April 18, 2013 01:10 pm at 1:10 pm |
  17. Andy

    The only public opinion that matters is what constituents communicate to their members of Congress.

    April 18, 2013 01:10 pm at 1:10 pm |
  18. Scott

    It was funny watching President Obama have a tantrum on national TV. If he was serious about saving lives he would move to ban the private ownership of swimming pools. But this isn't about saving lives, it's all about the political agenda of the left. President Obama, if 90% supposedly favored this legislation then why didn't you campaign on gun control?

    April 18, 2013 01:10 pm at 1:10 pm |
  19. Steve Jans

    It's funny, Nobama claimed the gun lobby was spreading lies about the proposed gun laws and striking fear in the politicians heads. Sounds like Nobama's presidential campaign.

    April 18, 2013 01:10 pm at 1:10 pm |
  20. BSH

    Funny, public opinion was ignored when Obamacare passed, and that was just fine by CNN and the Dems. There's more than a little cognitive dissonance and selective ethics going on.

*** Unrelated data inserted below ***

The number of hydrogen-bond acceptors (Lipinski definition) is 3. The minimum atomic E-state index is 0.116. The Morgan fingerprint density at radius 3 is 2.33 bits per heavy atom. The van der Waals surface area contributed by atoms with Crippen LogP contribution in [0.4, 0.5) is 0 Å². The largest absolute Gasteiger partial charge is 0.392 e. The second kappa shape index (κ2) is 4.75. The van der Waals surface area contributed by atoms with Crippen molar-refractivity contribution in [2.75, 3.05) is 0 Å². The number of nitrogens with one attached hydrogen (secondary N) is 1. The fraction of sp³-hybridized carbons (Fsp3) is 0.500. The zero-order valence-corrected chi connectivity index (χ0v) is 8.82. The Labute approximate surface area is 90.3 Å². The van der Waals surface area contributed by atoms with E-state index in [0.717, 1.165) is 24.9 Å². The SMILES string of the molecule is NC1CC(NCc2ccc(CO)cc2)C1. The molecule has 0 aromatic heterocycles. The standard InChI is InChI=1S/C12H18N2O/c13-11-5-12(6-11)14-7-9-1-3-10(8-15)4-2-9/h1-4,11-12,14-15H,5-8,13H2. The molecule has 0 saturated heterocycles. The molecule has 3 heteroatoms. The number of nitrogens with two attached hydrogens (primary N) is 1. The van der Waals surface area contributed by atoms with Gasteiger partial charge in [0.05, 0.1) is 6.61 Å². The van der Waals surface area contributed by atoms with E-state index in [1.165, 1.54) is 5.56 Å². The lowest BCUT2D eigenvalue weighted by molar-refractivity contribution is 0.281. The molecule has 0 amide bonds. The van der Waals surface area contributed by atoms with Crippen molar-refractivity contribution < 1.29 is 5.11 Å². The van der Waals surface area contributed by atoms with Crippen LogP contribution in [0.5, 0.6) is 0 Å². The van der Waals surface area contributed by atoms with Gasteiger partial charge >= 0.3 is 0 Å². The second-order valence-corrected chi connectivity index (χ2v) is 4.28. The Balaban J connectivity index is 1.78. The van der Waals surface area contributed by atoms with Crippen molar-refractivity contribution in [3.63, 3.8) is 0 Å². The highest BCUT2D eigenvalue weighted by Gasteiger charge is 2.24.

April 18, 2013 01:10 pm at 1:10 pm |
  21. Anonymous

    THANK YOU SENATE! That's my opinion for the polls. They spoke for the majority of America!

    April 18, 2013 01:10 pm at 1:10 pm |
  22. Dan

    Simply appalling. Eighty-six percent of Americans want uniform background checks. The total NRA membership is a tiny fraction of the American public, yet these senators had the gall to vote against 86% of the public's wishes. Remove them in 2014. (I prefer to fire them now.)

    April 18, 2013 01:11 pm at 1:11 pm |
  23. 2014Voter